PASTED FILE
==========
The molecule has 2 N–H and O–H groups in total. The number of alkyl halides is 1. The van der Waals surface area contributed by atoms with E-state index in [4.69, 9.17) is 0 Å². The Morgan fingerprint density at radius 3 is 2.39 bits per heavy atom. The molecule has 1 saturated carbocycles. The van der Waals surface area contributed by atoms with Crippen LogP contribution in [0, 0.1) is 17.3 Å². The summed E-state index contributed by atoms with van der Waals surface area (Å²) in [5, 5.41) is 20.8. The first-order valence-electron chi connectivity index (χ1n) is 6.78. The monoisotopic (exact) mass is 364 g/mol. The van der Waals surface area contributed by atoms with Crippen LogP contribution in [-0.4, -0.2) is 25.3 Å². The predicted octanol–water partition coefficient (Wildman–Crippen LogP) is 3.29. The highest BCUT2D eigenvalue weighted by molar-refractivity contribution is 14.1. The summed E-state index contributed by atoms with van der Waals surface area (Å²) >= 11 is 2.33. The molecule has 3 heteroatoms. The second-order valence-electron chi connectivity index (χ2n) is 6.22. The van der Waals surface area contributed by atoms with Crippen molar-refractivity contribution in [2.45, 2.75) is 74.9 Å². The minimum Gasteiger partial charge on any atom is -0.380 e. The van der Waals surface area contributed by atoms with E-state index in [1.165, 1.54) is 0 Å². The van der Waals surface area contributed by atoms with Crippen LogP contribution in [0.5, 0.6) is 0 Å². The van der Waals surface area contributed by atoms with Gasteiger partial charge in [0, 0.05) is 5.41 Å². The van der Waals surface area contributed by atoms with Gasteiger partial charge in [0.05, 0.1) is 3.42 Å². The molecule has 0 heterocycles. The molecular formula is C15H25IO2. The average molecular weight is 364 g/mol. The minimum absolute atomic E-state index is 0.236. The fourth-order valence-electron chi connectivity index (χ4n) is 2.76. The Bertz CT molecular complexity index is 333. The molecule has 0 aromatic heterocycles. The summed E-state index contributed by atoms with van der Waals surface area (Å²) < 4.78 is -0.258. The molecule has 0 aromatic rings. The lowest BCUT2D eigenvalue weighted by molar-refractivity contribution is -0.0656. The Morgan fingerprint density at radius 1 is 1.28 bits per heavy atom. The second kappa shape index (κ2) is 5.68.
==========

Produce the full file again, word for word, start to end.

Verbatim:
The molecule has 2 N–H and O–H groups in total. The number of alkyl halides is 1. The van der Waals surface area contributed by atoms with E-state index in [4.69, 9.17) is 0 Å². The Morgan fingerprint density at radius 3 is 2.39 bits per heavy atom. The molecule has 1 saturated carbocycles. The van der Waals surface area contributed by atoms with Crippen LogP contribution in [0, 0.1) is 17.3 Å². The summed E-state index contributed by atoms with van der Waals surface area (Å²) in [5, 5.41) is 20.8. The first-order valence-electron chi connectivity index (χ1n) is 6.78. The monoisotopic (exact) mass is 364 g/mol. The van der Waals surface area contributed by atoms with Crippen LogP contribution in [-0.4, -0.2) is 25.3 Å². The predicted octanol–water partition coefficient (Wildman–Crippen LogP) is 3.29. The highest BCUT2D eigenvalue weighted by molar-refractivity contribution is 14.1. The summed E-state index contributed by atoms with van der Waals surface area (Å²) >= 11 is 2.33. The molecule has 3 heteroatoms. The second-order valence-electron chi connectivity index (χ2n) is 6.22. The van der Waals surface area contributed by atoms with Crippen molar-refractivity contribution in [2.45, 2.75) is 74.9 Å². The minimum Gasteiger partial charge on any atom is -0.380 e. The van der Waals surface area contributed by atoms with E-state index in [1.165, 1.54) is 0 Å². The van der Waals surface area contributed by atoms with Crippen LogP contribution in [0.5, 0.6) is 0 Å². The van der Waals surface area contributed by atoms with Gasteiger partial charge in [0, 0.05) is 5.41 Å². The van der Waals surface area contributed by atoms with Gasteiger partial charge in [0.05, 0.1) is 3.42 Å². The molecule has 0 heterocycles. The molecular formula is C15H25IO2. The average molecular weight is 364 g/mol. The minimum absolute atomic E-state index is 0.236. The fourth-order valence-electron chi connectivity index (χ4n) is 2.76. The Bertz CT molecular complexity index is 333. The molecule has 0 aromatic heterocycles. The summed E-state index contributed by atoms with van der Waals surface area (Å²) < 4.78 is -0.258. The molecule has 0 aromatic rings. The lowest BCUT2D eigenvalue weighted by molar-refractivity contribution is -0.0656. The Morgan fingerprint density at radius 1 is 1.28 bits per heavy atom. The second kappa shape index (κ2) is 5.68.